Obesogenic Environmental Forces

Thursday, May 31st, 2012

The Institute of Medicine has just released its 478-page report on obesity:

It advances the notion that obesity is not an individual shortcoming requiring voluntary personal reformation, but a societal problem requiring compulsory systemic change. So in addition to exposing what it calls “obesogenic environmental forces,” the IOM proposes a wide range of government policies to combat them, from the sensible (provide healthy food in the public schools) to the seriously alarming (let government dictate the recipes for commercial foods).

Conspicuously absent from the recommendations? Any significant redress for those government policies that have contributed to the problem in the first place. Take dietary advice. According to the Harvard Gazette, “Our ancient ancestors’ diet was heavy on tubers, fruits, and vegetables, and lean meat from game animals. In fact, Lieberman said, if you look at what our ancient ancestors likely ate, you’d wind up with something like the dietary advice coming out of [the Harvard School for Public Health].” You certainly would not wind up with a recommendation that you carbo-load by eating, oh, six to 11 servings of bread, cereal, rice, and pasta every day. Yet that is precisely what the federal government’s food pyramid advised from 1992 to 2005. By remarkable coincidence, that time frame happens to overlap the period of the greatest growth in obesity rates.

The IOM report does mention building more sidewalks and scrutinizing federal agricultural policy. But Dan Glickman — a former agriculture secretary who chaired the panel producing the IOM report — rejects the idea of ending government subsidies for the makers of high-fructose corn syrup. “There is no evidence subsidies contribute to obesity,” he says. Yet the IOM evidently thinks more subsidies could help reduce obesity, because it recommends subsidizing fruit and vegetable crops. In the event of a government failure, apply more government directly to the wound.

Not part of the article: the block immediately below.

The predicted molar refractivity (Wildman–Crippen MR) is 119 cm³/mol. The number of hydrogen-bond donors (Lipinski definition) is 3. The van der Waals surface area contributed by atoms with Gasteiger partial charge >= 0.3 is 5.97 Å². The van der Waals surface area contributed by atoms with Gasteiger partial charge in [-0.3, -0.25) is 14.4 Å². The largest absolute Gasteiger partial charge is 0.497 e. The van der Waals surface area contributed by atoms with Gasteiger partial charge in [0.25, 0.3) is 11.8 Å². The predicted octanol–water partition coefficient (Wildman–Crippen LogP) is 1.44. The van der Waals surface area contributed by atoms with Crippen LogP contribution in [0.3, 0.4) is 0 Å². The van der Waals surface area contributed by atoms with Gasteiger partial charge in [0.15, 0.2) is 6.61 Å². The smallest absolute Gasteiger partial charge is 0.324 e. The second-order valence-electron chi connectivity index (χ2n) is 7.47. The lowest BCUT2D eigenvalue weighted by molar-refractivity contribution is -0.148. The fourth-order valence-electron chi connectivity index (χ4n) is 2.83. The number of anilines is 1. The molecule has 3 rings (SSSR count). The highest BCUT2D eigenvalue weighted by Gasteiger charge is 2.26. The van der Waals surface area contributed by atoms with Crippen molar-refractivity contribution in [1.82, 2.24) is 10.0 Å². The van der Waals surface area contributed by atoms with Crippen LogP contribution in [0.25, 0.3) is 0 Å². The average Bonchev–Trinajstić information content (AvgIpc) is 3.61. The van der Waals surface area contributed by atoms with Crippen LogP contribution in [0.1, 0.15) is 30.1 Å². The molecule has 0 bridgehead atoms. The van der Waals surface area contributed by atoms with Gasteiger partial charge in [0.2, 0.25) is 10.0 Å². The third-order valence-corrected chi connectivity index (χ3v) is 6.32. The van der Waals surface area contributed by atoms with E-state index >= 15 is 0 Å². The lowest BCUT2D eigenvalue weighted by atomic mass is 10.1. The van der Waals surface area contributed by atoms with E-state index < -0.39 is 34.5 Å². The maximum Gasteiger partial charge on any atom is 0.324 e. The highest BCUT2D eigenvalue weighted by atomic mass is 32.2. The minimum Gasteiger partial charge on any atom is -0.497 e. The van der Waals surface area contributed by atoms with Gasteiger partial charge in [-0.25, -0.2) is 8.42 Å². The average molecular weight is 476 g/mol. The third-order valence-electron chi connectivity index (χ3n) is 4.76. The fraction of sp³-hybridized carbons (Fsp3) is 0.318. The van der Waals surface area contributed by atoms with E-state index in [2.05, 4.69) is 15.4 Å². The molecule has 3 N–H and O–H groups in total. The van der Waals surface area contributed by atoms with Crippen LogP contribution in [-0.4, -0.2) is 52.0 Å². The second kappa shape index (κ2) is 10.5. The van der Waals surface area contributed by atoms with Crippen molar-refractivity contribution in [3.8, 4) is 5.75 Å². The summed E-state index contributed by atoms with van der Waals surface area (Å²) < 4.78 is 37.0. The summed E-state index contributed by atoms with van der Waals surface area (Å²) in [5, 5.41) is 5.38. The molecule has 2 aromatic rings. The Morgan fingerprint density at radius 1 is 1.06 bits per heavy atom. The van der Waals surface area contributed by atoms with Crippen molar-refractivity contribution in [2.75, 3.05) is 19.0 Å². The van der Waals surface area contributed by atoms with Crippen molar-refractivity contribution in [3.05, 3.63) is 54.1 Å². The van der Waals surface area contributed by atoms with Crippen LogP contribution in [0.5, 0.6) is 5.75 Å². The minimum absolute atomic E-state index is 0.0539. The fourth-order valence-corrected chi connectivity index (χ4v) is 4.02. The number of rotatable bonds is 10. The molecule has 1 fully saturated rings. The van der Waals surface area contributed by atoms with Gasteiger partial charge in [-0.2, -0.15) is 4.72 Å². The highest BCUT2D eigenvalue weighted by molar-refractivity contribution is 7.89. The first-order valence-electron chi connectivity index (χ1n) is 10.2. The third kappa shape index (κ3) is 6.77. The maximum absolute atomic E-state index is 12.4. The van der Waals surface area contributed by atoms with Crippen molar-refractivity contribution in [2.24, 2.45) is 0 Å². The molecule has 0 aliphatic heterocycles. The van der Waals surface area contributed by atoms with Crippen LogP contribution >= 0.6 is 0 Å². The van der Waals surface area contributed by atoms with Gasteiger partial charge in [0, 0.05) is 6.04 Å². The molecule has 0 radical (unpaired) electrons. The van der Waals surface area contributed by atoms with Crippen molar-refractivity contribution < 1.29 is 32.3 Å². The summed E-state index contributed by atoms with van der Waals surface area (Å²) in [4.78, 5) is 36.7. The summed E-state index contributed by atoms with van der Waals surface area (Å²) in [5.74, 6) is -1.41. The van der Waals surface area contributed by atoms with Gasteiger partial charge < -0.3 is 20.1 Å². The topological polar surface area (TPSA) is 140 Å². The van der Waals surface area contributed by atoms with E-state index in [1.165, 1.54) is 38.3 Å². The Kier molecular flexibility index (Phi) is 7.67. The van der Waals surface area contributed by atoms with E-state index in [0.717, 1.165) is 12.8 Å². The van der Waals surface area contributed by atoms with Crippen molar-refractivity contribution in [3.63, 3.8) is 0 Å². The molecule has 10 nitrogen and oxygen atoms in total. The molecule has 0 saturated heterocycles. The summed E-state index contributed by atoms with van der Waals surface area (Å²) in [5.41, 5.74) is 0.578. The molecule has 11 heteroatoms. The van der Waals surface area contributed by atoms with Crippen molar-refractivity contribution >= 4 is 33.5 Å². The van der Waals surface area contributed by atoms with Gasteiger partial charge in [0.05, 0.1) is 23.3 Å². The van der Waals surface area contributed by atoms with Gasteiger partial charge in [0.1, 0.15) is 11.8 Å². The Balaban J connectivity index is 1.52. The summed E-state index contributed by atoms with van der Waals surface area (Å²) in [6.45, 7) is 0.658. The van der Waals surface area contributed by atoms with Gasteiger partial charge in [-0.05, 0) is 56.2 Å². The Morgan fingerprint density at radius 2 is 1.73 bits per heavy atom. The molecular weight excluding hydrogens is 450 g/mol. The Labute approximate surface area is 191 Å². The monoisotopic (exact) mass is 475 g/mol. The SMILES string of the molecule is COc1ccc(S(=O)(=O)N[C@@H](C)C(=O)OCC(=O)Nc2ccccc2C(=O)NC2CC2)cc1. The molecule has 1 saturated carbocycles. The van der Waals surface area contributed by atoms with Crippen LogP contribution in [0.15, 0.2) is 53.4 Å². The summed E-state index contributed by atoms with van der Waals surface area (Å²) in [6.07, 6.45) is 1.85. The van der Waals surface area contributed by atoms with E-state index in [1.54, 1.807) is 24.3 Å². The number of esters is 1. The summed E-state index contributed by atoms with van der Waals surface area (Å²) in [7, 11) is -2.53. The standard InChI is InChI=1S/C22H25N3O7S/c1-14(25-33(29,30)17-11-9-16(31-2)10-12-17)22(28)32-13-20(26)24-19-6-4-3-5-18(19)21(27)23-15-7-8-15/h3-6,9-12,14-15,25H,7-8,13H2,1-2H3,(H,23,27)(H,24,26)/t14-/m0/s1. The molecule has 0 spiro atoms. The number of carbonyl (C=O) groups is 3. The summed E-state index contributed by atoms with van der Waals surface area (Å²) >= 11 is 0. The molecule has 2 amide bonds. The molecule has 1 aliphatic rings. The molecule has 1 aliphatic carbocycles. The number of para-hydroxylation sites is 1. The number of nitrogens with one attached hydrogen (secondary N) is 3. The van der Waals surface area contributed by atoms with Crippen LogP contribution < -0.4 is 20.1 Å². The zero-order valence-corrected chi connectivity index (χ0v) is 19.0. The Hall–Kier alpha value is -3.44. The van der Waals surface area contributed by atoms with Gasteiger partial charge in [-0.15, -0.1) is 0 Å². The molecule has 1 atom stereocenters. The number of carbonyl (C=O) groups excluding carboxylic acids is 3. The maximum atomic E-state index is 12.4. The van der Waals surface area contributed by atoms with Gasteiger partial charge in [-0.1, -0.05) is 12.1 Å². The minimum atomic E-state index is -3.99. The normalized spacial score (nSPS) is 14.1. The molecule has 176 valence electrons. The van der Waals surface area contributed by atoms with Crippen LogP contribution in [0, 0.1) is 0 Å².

All this sturm und drang seems odd, or at least oddly timed — because the obesity epidemic has actually leveled off. Rates of obesity in men have remained largely stable for the past eight years. Among white women, obesity has not risen for the past 12 years. And among black and Latino women, obesity has risen only slightly — and “that increase mostly occurred early in that 12-year period,” reports The Washington Post.

So if obesity rates have not changed significantly, what has? Government’s share of total spending on health care — which was 41 percent in 2007 — is expected to exceed 52 percent by 2019, whether the Supreme Court upholds the Affordable Care Act or not. And the government says obesity costs a lot of money: more than $150 billion a year, by some estimates.


  1. Wobbly says:

    Love that coercion idea. The dude promoting that idea is an evolutionary biologist, so he sees things from that point of view. But what an arse! I am happy Reason pointed out the wonderful effect of past government policy in this space. Whenever I read folk rant on about how to fix things I hear Yes, Prime Minister: “We must do something. This is something. Therefore we must do this.”

    The bit you quote that sticks out is that the obesity “epidemic” has levelled off, as though the US population has adjusted to an environmental change. I bet this levelling off has not happened here in France yet.

    Assuming it has leveled off, we now have a scenario like this:

    Something started affecting the USA in the late 70s, hit Britain and Australia in the late 80s and the rest of the western world a few years later. Whatever it is has had its complete effect on the US population, which has now stabilized at a new equilibrium.

    There are candidates that might have that sort of worldwide rollout: modern food oils, cheap fast food (but what is it in that fast food?), change in home cooking styles and so on. I won’t list HFCS since that isn’t used much in Europe and we’re getting fat too. Lattes? Hip-hop? Gosh, you could come up with a huge list of things.

    My hunch is Borlaug’s dwarf wheat, which followed that rough pattern of being grown throughout the world starting in Mexico and the USA. It’s all dwarf wheat in Aus and the UK and France. Dwarf wheat’s yields just conquer in a commodity market. Nearly all wheat in the world is Borlaug’s dwarf wheat. It saved India from starvation.

    Dwarf wheat gives you cheap packaged wheat-based food since wheat yields are so good the price has dropped. If the modern dwarf wheat does have a dietary problem for a percentage of folks then when you combine convenient, easily storable wheat foods with dwarf wheat dietary issues you might get something near the obesity curve over time.

    Now, of course, we have obesity as a major health problem in India instead of starving kids. That is still an improvement.

  2. Isegoria says:

    New York City, by the way, is considering banning large sweetened beverages.

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